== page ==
India will rise like a phoenix

March 10, 2021 6:00 AM

War against Covid-19 has been almost won

Covid-19 vaccinationTraining and grooming cadres of staff at different healthcare levels would be a critical component.

By Dr Alok Roy
The challenge of producing, distributing and administering the vaccine to the people in the shortest possible time is formidable, more so for a country like India given our population, geographical spread and skewed health infrastructure across urban and rural areas and between states. The government is aware of this challenge and, accordingly, the National Expert Group on Vaccine Administration for COVID-19 (NEGVAC) was formed to leverage available resources, public and private, in the best possible manner to fulfil this task.

In just 15 days India had vaccinated more than 30 lakh Covid-19 warriors, and now phase 2 of this drive is under way where caregivers are administering the vaccine to senior citizens and people with comorbidities. India is not just running the biggest vaccination drive, but is also leaving a stamp of Atmanirbhar Bharat in becoming the fastest in doing so. Lakhs of Indians have registered on the CoWin portal to get the vaccine, and effective partnerships and seamless collaboration in PPP mode is pivotal for its success. Private healthcare players are as committed as the government to fulfil the target of the largest ever and most complex vaccination programme.

India would need 1.3-1.4 lakh vaccination centres, 1 lakh healthcare professionals and 2 lakh support staff/volunteers to support this mass inoculation programme. This task is to be taken by the government and healthcare service providers like a war, and all logistics to be organised till such time the war is won. Everybody has to come forward to support the vaccination drive and the services need to be transcended beyond conventional hospitals or nursing homes or healthcare centres. If need be, we have to go the doorsteps to administer the vaccine and necessary supply chain management be built up around this.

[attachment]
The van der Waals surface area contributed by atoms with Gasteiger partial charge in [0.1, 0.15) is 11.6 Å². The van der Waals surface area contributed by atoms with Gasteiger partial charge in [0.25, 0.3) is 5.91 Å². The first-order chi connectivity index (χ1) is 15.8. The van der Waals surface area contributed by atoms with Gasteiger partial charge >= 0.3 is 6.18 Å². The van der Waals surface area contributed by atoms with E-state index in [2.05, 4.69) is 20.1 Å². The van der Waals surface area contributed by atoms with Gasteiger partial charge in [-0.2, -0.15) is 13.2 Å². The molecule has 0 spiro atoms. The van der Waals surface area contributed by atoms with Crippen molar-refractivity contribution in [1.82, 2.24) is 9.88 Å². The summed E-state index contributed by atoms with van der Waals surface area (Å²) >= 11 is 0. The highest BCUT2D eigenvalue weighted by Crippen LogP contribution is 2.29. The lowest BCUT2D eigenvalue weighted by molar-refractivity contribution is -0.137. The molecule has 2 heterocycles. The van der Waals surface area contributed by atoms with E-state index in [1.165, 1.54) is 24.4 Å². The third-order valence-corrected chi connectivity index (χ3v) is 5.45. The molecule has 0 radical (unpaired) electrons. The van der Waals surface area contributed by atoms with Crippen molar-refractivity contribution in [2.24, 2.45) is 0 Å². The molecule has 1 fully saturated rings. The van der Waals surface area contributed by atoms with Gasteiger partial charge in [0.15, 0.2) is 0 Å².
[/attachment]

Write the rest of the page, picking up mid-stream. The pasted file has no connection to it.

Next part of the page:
Private healthcare sector, responsible for almost 70% of healthcare delivery and 60% inpatient care in the country, can supplement the physical and human infrastructure supply in key capacity-constrained regions, specifically in urban and semi-urban areas. There needs to be seamless delivery by stabilising the CoWin platform to handle the enormous demand, as people are bit concerned about how to register themselves. As private players we are educating the receivers and also keeping them abreast about the distribution model, to minimise queues and utilise the resources to the best of our capabilities and capacities.

Considering two doses per individual and an additional wastage of 10%, India shall need 200 crore doses in the next two years. The battle is nearly won. Rolling out Covid-19 vaccine for over a 100 crore Indians requires an unprecedented level of preparation and implementation. The rollout is being taken up in phase-basis, clearly-defined criteria for determining eligibility and prioritisation of potential recipients.

Training and grooming cadres of staff at different healthcare levels would be a critical component. It will require PPP at different levels and a large number of skilled manpower. Estimating the scale of vaccination in phases and accordingly preparing logistics and training human resources at different levels would be critical to ensure success and sustainability.

The author is chair, FICCI Health Services Committee, and chairman, Medica Group of Hospitals

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